Alexander Chee pulled this out of the Faber archives and posted it on Twitter yesterday (I'm starting to think he's rooting around in my dissertation for inspiration!). It's TS Eliot's recommendation that Faber publish Nightwood.
Eliot sort of adopted Barnes, acting on her behalf to get the novel published, and contributing an introduction once it was. The theory of course being that if someone with as exalted taste as TS Eliot endorsed Barnes's book, it would appeal to a more general audience. And who knows– maybe it would improve his street cred, too, as the father of modernism struggled to stay relevant with the cognoscenti in the late 1930s. (Kind of like if James Wood wrote the introduction to a really far-out experimental prose-poem published by Salt or Soft Skull, to show he really isn't a curmudgeon about anything that isn't Flaubertian realism.)*
Of course, more recent feminist critics have scoffed at Eliot's introduction, reading it as a condescending attempt to legitimize or control this uncontrollable carnivalesque text. (Out of curiosity, I wonder what James Wood thinks of Nightwood? Now that would be an essay worth reading.) If this is the case, I'm sure it was not Eliot's intention to do so; rather, his idiom is so different from Barnes's that the introduction seems a little absurd, given the kind of language that follows. And Eliot seems to be aware of this: "When the question is raised, of writing an introduction to a book of a creative order, I always feel that the few books worth introducing are exactly those which it is an impertinence to introduce." He then goes on to express his doubt that he has understood the novel– he says only that it took him "some time to come to an appreciation of its meaning as a whole," and that he believes it will appeal mainly to readers of poetry.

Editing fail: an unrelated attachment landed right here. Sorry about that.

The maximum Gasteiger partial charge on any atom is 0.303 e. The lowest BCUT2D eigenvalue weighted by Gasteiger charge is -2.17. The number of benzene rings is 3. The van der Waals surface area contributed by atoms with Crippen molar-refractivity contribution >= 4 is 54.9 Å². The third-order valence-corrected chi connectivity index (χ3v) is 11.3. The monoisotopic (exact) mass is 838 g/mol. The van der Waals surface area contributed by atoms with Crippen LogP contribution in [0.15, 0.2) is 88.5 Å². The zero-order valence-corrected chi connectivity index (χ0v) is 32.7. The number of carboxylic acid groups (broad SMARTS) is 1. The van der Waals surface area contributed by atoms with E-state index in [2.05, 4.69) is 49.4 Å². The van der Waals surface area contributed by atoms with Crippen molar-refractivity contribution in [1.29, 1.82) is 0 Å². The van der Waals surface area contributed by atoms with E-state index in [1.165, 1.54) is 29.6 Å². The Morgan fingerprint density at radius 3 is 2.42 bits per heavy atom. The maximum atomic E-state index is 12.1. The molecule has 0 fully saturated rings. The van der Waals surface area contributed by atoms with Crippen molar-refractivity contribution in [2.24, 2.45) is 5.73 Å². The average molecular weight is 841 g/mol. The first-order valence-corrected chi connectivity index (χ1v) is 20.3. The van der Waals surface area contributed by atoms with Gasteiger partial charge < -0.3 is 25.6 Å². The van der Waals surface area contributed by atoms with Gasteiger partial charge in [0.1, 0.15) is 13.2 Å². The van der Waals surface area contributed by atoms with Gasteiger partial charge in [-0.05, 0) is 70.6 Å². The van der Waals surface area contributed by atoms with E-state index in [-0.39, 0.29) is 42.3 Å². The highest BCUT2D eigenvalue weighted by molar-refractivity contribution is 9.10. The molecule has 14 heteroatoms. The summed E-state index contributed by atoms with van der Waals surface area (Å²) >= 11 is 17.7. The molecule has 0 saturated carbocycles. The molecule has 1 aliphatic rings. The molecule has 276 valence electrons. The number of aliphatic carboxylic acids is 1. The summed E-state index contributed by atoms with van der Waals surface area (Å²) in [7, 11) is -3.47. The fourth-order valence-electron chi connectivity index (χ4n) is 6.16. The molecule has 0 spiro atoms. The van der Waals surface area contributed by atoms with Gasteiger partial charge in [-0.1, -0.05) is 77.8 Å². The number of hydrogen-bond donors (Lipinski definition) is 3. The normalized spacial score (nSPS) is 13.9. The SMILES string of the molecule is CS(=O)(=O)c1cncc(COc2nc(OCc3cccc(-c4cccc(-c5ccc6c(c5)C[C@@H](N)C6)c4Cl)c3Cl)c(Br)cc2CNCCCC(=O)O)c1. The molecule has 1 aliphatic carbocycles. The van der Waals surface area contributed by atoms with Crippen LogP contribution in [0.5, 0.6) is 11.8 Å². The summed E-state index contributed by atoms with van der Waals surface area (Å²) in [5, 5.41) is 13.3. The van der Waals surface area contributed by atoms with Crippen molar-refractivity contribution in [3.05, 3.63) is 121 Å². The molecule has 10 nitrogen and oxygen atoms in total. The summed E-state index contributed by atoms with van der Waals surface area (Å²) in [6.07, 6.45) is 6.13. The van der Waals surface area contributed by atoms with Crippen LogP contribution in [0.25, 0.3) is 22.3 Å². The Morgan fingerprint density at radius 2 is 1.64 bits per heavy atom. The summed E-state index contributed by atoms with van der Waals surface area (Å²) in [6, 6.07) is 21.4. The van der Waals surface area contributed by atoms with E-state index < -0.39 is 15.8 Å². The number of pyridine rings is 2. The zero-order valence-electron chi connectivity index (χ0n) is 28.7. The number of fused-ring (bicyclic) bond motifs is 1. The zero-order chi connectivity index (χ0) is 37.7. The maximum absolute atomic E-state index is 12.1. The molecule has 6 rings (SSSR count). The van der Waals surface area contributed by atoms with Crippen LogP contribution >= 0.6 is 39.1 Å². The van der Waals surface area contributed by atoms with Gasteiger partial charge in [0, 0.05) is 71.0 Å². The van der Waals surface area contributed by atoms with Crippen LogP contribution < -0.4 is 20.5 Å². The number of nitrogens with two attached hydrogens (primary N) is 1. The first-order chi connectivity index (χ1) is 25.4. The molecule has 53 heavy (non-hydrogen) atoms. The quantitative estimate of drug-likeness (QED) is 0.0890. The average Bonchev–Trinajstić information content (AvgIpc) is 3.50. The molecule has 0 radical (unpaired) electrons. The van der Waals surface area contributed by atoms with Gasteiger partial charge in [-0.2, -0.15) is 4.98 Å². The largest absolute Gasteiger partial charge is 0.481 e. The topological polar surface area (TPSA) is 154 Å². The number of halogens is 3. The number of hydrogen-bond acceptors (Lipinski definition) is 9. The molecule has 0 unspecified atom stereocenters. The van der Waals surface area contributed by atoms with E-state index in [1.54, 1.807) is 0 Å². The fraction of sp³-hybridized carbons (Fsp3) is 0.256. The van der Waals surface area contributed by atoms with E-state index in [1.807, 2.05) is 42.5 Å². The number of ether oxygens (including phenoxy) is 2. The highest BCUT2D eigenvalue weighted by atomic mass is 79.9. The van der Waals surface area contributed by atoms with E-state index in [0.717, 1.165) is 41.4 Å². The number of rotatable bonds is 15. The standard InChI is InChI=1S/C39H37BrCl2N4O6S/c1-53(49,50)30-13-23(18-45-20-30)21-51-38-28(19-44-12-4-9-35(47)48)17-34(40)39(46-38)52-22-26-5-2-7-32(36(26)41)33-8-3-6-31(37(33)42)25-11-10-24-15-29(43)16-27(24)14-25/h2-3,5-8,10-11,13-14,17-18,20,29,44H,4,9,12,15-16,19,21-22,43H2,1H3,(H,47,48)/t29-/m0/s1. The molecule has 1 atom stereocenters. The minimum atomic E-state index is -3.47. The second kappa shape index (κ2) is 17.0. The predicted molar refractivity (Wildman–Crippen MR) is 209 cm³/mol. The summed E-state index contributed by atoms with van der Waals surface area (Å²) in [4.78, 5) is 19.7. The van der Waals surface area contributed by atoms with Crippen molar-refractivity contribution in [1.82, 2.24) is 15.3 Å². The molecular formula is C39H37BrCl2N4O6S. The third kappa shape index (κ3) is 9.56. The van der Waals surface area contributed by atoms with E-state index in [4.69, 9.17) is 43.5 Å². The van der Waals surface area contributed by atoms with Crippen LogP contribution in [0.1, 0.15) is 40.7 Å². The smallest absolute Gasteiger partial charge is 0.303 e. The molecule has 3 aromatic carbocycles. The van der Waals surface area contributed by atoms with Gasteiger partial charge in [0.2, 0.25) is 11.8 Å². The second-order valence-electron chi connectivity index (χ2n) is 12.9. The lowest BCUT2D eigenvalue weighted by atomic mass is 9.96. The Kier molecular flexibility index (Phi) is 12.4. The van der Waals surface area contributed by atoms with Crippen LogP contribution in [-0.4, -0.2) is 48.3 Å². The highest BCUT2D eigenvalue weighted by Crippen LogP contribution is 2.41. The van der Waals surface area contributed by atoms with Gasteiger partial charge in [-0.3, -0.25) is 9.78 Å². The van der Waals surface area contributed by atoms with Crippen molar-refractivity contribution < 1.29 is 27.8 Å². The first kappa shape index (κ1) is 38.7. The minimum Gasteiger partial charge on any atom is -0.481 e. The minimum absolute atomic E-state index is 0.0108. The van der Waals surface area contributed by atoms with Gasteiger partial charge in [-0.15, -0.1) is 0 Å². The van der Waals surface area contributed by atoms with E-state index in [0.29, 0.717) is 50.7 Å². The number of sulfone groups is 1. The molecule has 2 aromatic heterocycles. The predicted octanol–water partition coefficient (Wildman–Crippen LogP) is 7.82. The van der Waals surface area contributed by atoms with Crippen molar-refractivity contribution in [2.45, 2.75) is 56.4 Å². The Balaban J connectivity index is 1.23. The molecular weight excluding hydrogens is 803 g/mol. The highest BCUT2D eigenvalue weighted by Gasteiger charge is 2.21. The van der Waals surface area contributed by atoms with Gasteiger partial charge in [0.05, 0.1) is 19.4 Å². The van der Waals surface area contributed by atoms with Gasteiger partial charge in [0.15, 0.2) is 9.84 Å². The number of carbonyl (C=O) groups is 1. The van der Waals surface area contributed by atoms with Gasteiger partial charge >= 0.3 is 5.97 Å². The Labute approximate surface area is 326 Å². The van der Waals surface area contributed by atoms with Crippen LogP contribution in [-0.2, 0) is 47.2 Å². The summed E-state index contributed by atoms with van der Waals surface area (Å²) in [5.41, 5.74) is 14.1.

In my view, this is because the novel's language is at once so radical– just as Eliot himself was once perceived to be– and so deeply entrenched in the English literary tradition (not to mention the French and the German) that it calls for readers who are accustomed to truly paying attention to the language of what they are reading. To say of a novel that it deserves to be read by those who read poetry is, I think, high praise. ( Andrew Seal further considers this aspect of Eliot's introduction.)
*Not that he is. He loved Rifka Galchen, didn't he? & etc. I personally don't care if he is or isn't. And I do love TS Eliot– Prufrock, The Wasteland and the essays you have to read in grad school, "Tradition and the Individual Talent" and "Ulysses, Order, and Myth." And, of course, if you are familiar with these essays, then it makes perfect sense that Eliot would have appreciated Nightwood.